The special feature of compassion is its intimate relationship to the suffering and needs of others. Compassion demonstrates God’s capacity and determination to embrace our suffering. For this reason, God created the universe and involved himself in the affairs of the broken generations and initiated the salvation history instead of letting His creation write and run its own sinful history. He chose to care about the miserable nature of the human beings corrupted by sin that spawned suffering. He is ready to take and embrace any types of suffering when we lay them down at the feet of Jesus who dived into the pool of evil.

All women and men in the world have the innate characteristic, compassion, because we have been made in God’s likeness and image. Don’t we all feel the pain and stirring inside of us when we hear the outcries of the hunger, poverty and meaningless deaths of the innocent? However, how much are we actually responding to our inner-callings, perhaps Jesus knocking on the doors of our spirits? How much do we harden our hearts through disobediences? How much do we desire to be compassionate while we ask God for our needs, well-being, and blessing? I am not asking these questions because I am doing everything right. In contrary, these questions are reflected upon my own experience of dullness and lack of responding to compassion.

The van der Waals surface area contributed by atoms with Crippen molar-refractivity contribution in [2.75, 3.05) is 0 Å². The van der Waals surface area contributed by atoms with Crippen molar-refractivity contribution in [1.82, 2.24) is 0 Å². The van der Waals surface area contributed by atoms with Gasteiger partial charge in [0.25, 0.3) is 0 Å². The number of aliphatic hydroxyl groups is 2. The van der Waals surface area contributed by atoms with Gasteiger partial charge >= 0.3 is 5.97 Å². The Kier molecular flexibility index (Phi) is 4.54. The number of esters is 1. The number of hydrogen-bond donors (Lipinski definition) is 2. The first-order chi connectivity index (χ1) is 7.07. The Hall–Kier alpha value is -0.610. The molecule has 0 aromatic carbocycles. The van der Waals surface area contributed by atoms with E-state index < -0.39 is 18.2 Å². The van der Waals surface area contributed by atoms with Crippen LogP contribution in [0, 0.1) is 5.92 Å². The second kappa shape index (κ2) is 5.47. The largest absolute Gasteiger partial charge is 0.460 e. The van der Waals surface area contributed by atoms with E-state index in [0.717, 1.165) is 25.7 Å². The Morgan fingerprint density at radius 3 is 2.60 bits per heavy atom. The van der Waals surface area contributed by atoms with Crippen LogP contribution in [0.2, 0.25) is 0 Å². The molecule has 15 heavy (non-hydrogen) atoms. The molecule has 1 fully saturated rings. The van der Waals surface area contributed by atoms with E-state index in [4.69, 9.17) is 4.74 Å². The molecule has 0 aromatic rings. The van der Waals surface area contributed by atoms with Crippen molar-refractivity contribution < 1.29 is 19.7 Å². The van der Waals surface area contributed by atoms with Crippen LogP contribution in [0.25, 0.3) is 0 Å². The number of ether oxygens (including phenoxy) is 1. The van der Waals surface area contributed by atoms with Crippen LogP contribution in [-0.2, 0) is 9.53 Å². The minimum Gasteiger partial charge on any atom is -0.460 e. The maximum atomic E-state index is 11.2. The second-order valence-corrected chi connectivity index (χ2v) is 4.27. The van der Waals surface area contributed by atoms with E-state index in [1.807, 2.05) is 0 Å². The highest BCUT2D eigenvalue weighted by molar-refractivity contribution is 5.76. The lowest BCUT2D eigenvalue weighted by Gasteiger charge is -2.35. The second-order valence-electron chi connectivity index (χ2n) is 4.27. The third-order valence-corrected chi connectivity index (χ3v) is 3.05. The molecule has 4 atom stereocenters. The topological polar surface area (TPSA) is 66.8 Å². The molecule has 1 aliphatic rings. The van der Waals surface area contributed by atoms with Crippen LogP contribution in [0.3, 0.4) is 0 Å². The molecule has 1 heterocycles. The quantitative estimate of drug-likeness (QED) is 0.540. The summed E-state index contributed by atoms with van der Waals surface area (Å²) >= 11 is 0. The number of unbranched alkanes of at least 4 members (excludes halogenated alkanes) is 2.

Even while I was writing this post, I received a phone call from a fire department for a donation. I gently told him that I cannot support the one-time gift of $20. I am not a millionaire and not even categorized as a middle class man, but I could have spent $20 for fire fighters, especially while writing about compassion. Of course, this does not mean I should donate every time I receive such a call and give all my money to charity. And, I did not use the stories of my friends to advocate for adoptions. Nevertheless, the point of this post is that God enrooted the seed of compassion in our hearts. The seed has the potential to grow into something glorious and beautiful, and we as the children of the most high God have the biblical and Christian responsibility to cultivate the seed to grow and to blossom in the wasteland that we are living in filled with hatred, violence, and injustice. The more we obey God by responding to the inner-stirring towards the suffering, the more the seed will grow and grow into a beautiful flower like lily that is so much beautiful than the splendor of Solomon. May the stories of those individuals, blossoming the seed of compassion into flowers, be pleasing aroma to the LORD and to the world filled with garbage odor of sins.

ReflectionJ.D. Kim